Mandala Art: The Indian Glory

Mandala as an art form first appeared in Buddhist art produced in India during the first century B.C. In the new age, the mandala is a diagram, chart or geometric pattern that represents the cosmos metaphysically or symbolically. Originally meant to represent wholeness and a model for the organizational structure of life itself, it is a cosmic diagram that shows the relation to the infinite and the world that extends beyond and within various minds & bodies. These can also be observed in rangoli designs in Indian households. They’re typically produced on paper or cloth, drawn on a surface with threads, fashioned in bronze, or built in stone. While extraordinary as a standalone work of art, mandalas hold symbolic and meditative meaning beyond their vibrant appearance.

The meaning of the word mandala in Sanskrit is circle. Mandala is a spiritual and ritual symbol in Hinduism and Buddhism. The circular design symbolizes the idea that life is never ending and everything is connected. The mandala also represents a spiritual journey within the individual viewer. The first level is understanding the unity in cosmos and second that each individual must find their own place within it. It is sometimes drawn as a circle enclosing a square with a deity on each side, this is mainly used to aid in meditation and yoga. Mandalas have many uses apart from meditation as the designs are meant to remove irritating thoughts and allow the creative mind to run free. But ultimately people create and look at mandalas to centre the body and mind. The colouring of the mandalas is used as a healing tool and is associated with reducing stress and anxiety. It also allows you to express your creative side which often we are not able to do in our daily lives and stresses.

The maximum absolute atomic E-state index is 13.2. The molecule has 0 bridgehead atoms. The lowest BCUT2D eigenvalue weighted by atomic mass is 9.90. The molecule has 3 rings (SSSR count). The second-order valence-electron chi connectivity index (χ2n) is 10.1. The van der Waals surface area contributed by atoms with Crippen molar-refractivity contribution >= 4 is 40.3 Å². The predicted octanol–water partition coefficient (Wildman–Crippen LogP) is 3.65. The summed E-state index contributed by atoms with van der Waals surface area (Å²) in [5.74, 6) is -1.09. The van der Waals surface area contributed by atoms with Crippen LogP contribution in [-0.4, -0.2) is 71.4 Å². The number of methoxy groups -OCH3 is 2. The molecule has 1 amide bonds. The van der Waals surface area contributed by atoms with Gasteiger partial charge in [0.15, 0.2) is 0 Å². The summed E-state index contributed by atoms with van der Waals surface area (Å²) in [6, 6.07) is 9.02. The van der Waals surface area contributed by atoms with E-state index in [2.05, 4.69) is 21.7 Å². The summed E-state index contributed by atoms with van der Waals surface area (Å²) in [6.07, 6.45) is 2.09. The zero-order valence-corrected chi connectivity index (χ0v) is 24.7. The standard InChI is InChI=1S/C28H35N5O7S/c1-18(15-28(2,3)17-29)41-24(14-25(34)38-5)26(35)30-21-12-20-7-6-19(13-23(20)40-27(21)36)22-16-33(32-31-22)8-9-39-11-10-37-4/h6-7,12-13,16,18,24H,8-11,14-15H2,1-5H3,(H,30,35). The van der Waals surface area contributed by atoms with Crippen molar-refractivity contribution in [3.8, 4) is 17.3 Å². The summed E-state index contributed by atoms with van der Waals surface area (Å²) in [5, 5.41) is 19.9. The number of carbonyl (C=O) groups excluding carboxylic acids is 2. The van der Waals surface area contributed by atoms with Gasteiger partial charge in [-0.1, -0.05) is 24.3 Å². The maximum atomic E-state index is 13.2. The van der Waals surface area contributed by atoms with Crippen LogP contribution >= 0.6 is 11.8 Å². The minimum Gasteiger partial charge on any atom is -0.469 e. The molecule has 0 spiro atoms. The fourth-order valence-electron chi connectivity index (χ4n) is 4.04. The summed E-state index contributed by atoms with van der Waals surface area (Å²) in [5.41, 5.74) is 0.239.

There are various types of mandalas found in different cultures and used for a multitude of purposes, both artistically and spiritually. Below are three main types of mandalas and how they are used.

1. The Teaching Mandala Teaching mandalas are symbolic. Each shape, line, and colour represents a different aspect of a philosophical or religious system. The student creates his or her own mandala based on principles of design and construction, projecting a visual symbolization of everything they have learned. Teaching mandalas serve as colourful, mental maps for their creators.

2. The Healing Mandala Healing mandalas are more intuitive than teaching mandalas, and they are made for the purpose of meditation. Healing mandalas are intended to deliver wisdom, evoke feelings of calm, and channel focus and concentration.

3. The Sand Mandala Buddhist monks and Navajo cultures have long used sand mandalas as a traditional, religious element. These intricate designs use a variety of symbols made from coloured sand that represent the impermanence of human life.

(Mandala is the exponent of all paths. It is the path to the centre, to individuation. I knew that in finding the mandala as an expression of the self I had attained what was for me the ultimate)

(Things exist interdependently, and that interdependent existence of things happens in the fashion of orderly chaos)

(The flower’s perfume has no form, but it pervades space. Likewise, through a spiral of mandalas formless reality is known)

Authored by: Shreya Mahato

Edited by: Aditi Kiran